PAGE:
While U.S. debt is ratcheting out of control, the more fiscally responsible government of Israel expects to be able to continue reducing its national debt. In January, Haaretz reported that the Israel government’s budget deficit was lower than expected. As a result, the paper reported, government officials indicated the country would be able to take addition steps to reduce the nation’s debt.
Now, who wouldn’t like to hear that news coming out of Washington?
Other recipients of American foreign aid probably shouldn’t get our money. Over the last several years, for instance, the U.S. has provided almost $50 million in aid to Belarus. Under president-for-life Alexander Lukashenko, Belarus has been called “Europe’s last dictatorship,” and according to ForeignAssistance.gov, foreign aid moneys earmarked for the country are for “efforts that support the Belarusian people in establishing a government that respects their democratic rights and fundamental freedoms.”
But how can Americans know that their money is not actually getting into the hands of the Lukashenko regime and its allies, especially since Americans have been duped in the past? Consider, for example, the Iraqi oil for food program. Monies from this Clinton-era boondoggle ended up supporting the regime of Saddam Hussein. According to the Heritage Foundation, “The U.S. General Accounting Office (GAO) estimates that the Saddam Hussein regime generated $10.1 billion in illegal revenues by exploiting the Oil-for-Food program, including $5.7 billion from oil smuggling and $4.4 billion in ‘illicit surcharges on oil sales and after-sales charges on suppliers.’ The scale of the fraud was far more extensive than the GAO had previously estimated.”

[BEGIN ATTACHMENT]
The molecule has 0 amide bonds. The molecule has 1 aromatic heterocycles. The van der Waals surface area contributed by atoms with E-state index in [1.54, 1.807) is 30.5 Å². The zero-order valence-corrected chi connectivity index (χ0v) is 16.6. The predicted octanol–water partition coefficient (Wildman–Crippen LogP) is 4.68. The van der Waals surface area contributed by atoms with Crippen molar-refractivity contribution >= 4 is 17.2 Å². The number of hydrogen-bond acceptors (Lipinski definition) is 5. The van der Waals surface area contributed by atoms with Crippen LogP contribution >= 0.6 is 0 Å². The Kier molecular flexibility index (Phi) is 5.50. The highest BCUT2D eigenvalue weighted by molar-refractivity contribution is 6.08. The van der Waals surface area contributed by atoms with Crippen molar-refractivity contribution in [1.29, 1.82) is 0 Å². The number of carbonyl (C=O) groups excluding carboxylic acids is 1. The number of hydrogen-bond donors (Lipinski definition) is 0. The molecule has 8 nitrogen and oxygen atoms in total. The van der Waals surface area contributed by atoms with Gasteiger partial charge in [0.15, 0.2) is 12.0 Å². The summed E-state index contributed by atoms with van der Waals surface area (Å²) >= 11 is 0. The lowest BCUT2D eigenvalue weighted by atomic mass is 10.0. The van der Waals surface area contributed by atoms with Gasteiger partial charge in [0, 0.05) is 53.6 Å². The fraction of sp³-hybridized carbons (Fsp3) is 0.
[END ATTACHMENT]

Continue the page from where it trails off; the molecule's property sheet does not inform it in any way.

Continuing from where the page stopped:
Regardless of the outcomes of foreign aid in the nations it is given to, the question of whether the American foreign aid program should continue comes down to two more fundamental points.
First, over the past two administrations, and especially during the Obama administration, federal debt has grown at an ever more unsustainable pace, undermining the well-being of every American citizen. We can’t afford to keep up our profligate spending.
Second, monies given to other nations through foreign aid programs first must be taken from taxpayers. It amounts to a vast international wealth transfer program from Americans to foreign nations. It’s unfair to Americans who have seen their own economic wellbeing substantially reduced over the last several years to see money they badly need taken from them and sent overseas.
Fleecing Americans to fund other nations is morally questionable at best, and is fiscally no longer sustainable. Sure, foreign aid is, in the context of gargantuan federal outlays, only a drop in the bucket, but fiscal responsibility has to start somewhere.
Cutting off foreign aid could save as much as $250 billion over the next five years. Maybe more. For perspective, this is nearly as much as the entire national government of Canada spent in 2010 according to the Treasury Board of Canada Secretariat.
It’s time our federal government stop plundering the wealth of the nation and return instead to protecting the interests of its own citizens.
The opinions expressed by columnists are their own and do not necessarily represent the views of Barb Wire.